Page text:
Margaret Thatcher, the former prime minister, was kept fully informed about an investigation into a senior diplomat who was embroiled in a paedophile scandal, newly-released secret documents show.
Mrs Thatcher received a stream of memos from officials about the “unnatural sexual proclivities” of Sir Peter Hayman.
The prime minister was carefully coached on how to deflect difficult questions about the affair after it was finally exposed by Private Eye magazine in 1980.
The documents disclosed for the first time that Hayman had been engaged in “sexual perversion” since at least 1966, when he was a minister in the British military government in West Berlin.
The 37-page dossier set out how the then Director of Public Prosecutions (DPP) decided not to prosecute the diplomat after he was caught with a collection of paedophile material in 1978.
It also shows the DPP never informed the government or the security services about Hayman’s proclivities, despite concerns enemy spies could have been blackmailing him for sensitive information during his time abroad.
The new information appeared to undermine claims that the decision not to prosecute Hayman was part of an Establishment conspiracy to cover up child abuse.
It said the decision was not referred to the security services at all, either because Hayman was already retired or because there was a communications breakdown between DPP and MI5.
“An attempt was made to contact Security Services [by the DPP] when the first police report was under consideration,” the dossier said.
“The contact was unavailable and his secretary said he would ring back – he did not do so.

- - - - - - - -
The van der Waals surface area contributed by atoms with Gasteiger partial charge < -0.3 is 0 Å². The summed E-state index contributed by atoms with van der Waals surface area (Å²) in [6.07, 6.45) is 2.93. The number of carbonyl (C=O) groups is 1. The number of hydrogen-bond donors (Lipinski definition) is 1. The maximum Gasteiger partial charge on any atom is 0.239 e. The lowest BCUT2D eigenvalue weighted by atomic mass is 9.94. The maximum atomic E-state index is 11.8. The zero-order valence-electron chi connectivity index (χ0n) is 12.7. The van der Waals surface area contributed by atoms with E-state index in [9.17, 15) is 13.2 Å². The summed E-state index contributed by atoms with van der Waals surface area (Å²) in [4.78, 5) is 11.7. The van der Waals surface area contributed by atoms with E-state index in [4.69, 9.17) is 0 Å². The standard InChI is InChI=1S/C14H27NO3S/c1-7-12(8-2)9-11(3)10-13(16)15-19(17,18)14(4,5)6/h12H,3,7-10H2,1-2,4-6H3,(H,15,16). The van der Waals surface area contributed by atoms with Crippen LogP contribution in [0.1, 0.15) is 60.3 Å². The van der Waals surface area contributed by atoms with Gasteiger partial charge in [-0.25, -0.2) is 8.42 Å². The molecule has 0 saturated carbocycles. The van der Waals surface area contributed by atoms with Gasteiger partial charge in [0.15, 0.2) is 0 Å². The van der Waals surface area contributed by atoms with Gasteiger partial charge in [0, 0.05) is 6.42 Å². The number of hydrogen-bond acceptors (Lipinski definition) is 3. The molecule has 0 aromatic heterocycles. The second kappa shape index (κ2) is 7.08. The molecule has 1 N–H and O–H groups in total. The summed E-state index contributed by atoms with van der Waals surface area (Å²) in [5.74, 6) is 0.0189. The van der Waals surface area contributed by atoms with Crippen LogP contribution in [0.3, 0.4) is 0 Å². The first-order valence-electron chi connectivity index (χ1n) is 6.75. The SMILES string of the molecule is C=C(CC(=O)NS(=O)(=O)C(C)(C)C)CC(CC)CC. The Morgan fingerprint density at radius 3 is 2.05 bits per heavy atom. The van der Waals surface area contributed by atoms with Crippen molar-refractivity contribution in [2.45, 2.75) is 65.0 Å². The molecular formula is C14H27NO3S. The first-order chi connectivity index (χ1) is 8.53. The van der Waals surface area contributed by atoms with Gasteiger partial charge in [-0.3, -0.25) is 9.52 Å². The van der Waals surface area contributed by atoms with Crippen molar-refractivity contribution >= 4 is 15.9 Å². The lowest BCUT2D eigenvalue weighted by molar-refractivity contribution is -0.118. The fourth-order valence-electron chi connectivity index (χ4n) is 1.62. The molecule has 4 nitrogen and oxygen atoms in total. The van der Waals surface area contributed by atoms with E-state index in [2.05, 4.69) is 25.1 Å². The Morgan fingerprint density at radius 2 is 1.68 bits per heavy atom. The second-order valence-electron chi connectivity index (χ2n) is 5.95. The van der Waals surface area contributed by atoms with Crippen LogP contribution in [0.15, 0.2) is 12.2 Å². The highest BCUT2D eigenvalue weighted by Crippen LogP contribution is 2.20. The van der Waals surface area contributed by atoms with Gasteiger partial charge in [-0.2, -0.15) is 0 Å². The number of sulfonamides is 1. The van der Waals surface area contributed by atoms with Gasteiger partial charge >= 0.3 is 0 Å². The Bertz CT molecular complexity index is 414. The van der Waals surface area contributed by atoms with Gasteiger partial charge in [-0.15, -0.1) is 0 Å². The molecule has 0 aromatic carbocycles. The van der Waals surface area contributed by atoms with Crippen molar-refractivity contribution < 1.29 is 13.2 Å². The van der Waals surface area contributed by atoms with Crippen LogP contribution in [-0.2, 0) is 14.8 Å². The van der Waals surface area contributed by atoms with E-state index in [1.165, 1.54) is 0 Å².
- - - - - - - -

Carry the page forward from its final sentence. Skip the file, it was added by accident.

“Later, the final decision not to prosecute was reached and the need to chase the unreturned telephone call was overlooked.”
Margaret Thatcher’s Cabinet in 1980
The documents also said Hayman’s offence was not serious enough to merit charges, according to policies then in force.
The papers demonstrate Whitehall’s shock at its failure to detect Hayman’s activities earlier, and concerns that vetting procedures may need to be stepped up to prevent a repeat of the mistake.
However, it remains unexplained why Hayman’s arrest for possessing paedophile material was hushed up between 1978 and the publication of the Private Eye story two years later.
The file contains a memo in Mrs Thatcher’s handwriting to Sir Michael Havers, the then Attorney General.
A handwritten memo from Margaret Thatcher to Sir Michael Havers
On 10 Downing Street notepaper, and dated March 20, 1981, it says: “So that there be no doubt, I leave to your judgment whether or not you are interviewed on media or TV about the Hayman matter.”
Signed “Margaret”, the memo is the final chronological entry in the file which has been released to the National Archives, titled “PREM 19/588 SECURITY. Sir Peter Hayman: allegations against former public official of unnatural sexual proclivities; security aspects.”
Robert Armstrong, the Cabinet Office Permanent Secretary, said in a memo to the prime minister marked “Secret” that it was a “difficult question” why no-one in government was told by Sir Thomas Hetherington, the DPP, about the police investigation into Hayman.